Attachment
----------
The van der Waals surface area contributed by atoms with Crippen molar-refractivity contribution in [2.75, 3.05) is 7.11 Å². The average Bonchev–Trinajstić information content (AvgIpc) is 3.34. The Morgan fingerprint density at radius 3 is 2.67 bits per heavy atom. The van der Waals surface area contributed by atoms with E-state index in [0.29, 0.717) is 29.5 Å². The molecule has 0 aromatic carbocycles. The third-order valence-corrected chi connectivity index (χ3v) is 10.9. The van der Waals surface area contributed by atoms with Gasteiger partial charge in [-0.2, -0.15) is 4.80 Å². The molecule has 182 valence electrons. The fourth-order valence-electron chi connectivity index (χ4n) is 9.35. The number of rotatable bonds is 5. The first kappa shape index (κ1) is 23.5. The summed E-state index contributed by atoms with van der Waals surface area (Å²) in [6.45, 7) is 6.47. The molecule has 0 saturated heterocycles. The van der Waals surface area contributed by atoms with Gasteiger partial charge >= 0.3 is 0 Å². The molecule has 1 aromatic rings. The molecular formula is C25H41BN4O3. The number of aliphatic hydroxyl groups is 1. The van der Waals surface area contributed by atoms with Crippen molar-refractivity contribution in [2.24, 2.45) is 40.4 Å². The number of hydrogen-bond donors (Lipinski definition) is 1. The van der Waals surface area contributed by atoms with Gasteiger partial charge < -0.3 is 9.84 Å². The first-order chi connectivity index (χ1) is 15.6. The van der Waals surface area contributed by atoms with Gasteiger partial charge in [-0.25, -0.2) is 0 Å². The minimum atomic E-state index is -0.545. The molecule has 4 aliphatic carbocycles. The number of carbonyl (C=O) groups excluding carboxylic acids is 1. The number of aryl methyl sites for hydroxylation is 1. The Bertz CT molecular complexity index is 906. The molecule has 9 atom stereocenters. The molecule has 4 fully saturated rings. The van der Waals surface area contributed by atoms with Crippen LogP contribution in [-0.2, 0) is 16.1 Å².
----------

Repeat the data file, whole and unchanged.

The van der Waals surface area contributed by atoms with Crippen molar-refractivity contribution in [2.75, 3.05) is 7.11 Å². The average Bonchev–Trinajstić information content (AvgIpc) is 3.34. The Morgan fingerprint density at radius 3 is 2.67 bits per heavy atom. The van der Waals surface area contributed by atoms with E-state index in [0.29, 0.717) is 29.5 Å². The molecule has 0 aromatic carbocycles. The third-order valence-corrected chi connectivity index (χ3v) is 10.9. The van der Waals surface area contributed by atoms with Gasteiger partial charge in [-0.2, -0.15) is 4.80 Å². The molecule has 182 valence electrons. The fourth-order valence-electron chi connectivity index (χ4n) is 9.35. The number of rotatable bonds is 5. The first kappa shape index (κ1) is 23.5. The summed E-state index contributed by atoms with van der Waals surface area (Å²) in [6.45, 7) is 6.47. The molecule has 0 saturated heterocycles. The van der Waals surface area contributed by atoms with Gasteiger partial charge >= 0.3 is 0 Å². The molecule has 1 aromatic rings. The molecular formula is C25H41BN4O3. The number of aliphatic hydroxyl groups is 1. The van der Waals surface area contributed by atoms with Crippen molar-refractivity contribution in [2.24, 2.45) is 40.4 Å². The number of hydrogen-bond donors (Lipinski definition) is 1. The van der Waals surface area contributed by atoms with Gasteiger partial charge < -0.3 is 9.84 Å². The first-order chi connectivity index (χ1) is 15.6. The van der Waals surface area contributed by atoms with Gasteiger partial charge in [-0.25, -0.2) is 0 Å². The minimum atomic E-state index is -0.545. The molecule has 4 aliphatic carbocycles. The number of carbonyl (C=O) groups excluding carboxylic acids is 1. The number of aryl methyl sites for hydroxylation is 1. The Bertz CT molecular complexity index is 906. The molecule has 9 atom stereocenters. The molecule has 4 fully saturated rings. The van der Waals surface area contributed by atoms with Crippen LogP contribution in [-0.2, 0) is 16.1 Å².